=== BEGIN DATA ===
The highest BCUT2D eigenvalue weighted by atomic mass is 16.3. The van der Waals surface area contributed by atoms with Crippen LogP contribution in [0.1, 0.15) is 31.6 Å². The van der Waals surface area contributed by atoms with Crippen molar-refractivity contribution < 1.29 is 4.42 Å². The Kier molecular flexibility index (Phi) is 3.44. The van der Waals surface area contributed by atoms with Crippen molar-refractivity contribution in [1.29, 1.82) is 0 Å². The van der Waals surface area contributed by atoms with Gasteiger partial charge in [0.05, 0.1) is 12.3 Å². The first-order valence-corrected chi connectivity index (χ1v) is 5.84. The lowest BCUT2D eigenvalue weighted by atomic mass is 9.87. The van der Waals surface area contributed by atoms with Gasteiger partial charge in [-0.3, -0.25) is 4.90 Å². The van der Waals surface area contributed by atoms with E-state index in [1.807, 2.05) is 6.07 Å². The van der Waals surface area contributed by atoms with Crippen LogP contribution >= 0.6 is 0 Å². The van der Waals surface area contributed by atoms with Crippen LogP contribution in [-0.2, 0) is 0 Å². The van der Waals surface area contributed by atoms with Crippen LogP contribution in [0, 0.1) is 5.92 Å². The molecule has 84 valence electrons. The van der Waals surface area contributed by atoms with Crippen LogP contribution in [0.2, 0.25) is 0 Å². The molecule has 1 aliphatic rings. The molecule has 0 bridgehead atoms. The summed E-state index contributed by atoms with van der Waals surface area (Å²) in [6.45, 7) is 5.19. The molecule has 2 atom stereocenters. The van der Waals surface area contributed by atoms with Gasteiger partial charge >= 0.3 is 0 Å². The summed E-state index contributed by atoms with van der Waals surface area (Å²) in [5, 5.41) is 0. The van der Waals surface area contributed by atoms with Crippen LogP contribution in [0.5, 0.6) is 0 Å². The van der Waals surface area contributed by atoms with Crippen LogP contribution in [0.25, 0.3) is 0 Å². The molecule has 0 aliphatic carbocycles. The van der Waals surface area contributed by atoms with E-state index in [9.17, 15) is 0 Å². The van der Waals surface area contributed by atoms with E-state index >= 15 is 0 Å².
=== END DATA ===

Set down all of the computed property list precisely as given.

The highest BCUT2D eigenvalue weighted by atomic mass is 16.3. The van der Waals surface area contributed by atoms with Crippen LogP contribution in [0.1, 0.15) is 31.6 Å². The van der Waals surface area contributed by atoms with Crippen molar-refractivity contribution < 1.29 is 4.42 Å². The Kier molecular flexibility index (Phi) is 3.44. The van der Waals surface area contributed by atoms with Crippen molar-refractivity contribution in [1.29, 1.82) is 0 Å². The van der Waals surface area contributed by atoms with Gasteiger partial charge in [0.05, 0.1) is 12.3 Å². The first-order valence-corrected chi connectivity index (χ1v) is 5.84. The lowest BCUT2D eigenvalue weighted by atomic mass is 9.87. The van der Waals surface area contributed by atoms with Gasteiger partial charge in [-0.3, -0.25) is 4.90 Å². The van der Waals surface area contributed by atoms with E-state index in [1.807, 2.05) is 6.07 Å². The van der Waals surface area contributed by atoms with Crippen LogP contribution >= 0.6 is 0 Å². The van der Waals surface area contributed by atoms with Crippen LogP contribution in [-0.2, 0) is 0 Å². The van der Waals surface area contributed by atoms with Crippen LogP contribution in [0, 0.1) is 5.92 Å². The molecule has 84 valence electrons. The van der Waals surface area contributed by atoms with Crippen LogP contribution in [0.2, 0.25) is 0 Å². The molecule has 1 aliphatic rings. The molecule has 0 bridgehead atoms. The summed E-state index contributed by atoms with van der Waals surface area (Å²) in [6.45, 7) is 5.19. The molecule has 2 atom stereocenters. The van der Waals surface area contributed by atoms with Gasteiger partial charge >= 0.3 is 0 Å². The summed E-state index contributed by atoms with van der Waals surface area (Å²) in [5, 5.41) is 0. The van der Waals surface area contributed by atoms with Crippen LogP contribution in [0.5, 0.6) is 0 Å². The van der Waals surface area contributed by atoms with Crippen LogP contribution in [0.25, 0.3) is 0 Å². The molecule has 0 aliphatic carbocycles. The van der Waals surface area contributed by atoms with E-state index in [9.17, 15) is 0 Å². The van der Waals surface area contributed by atoms with E-state index >= 15 is 0 Å².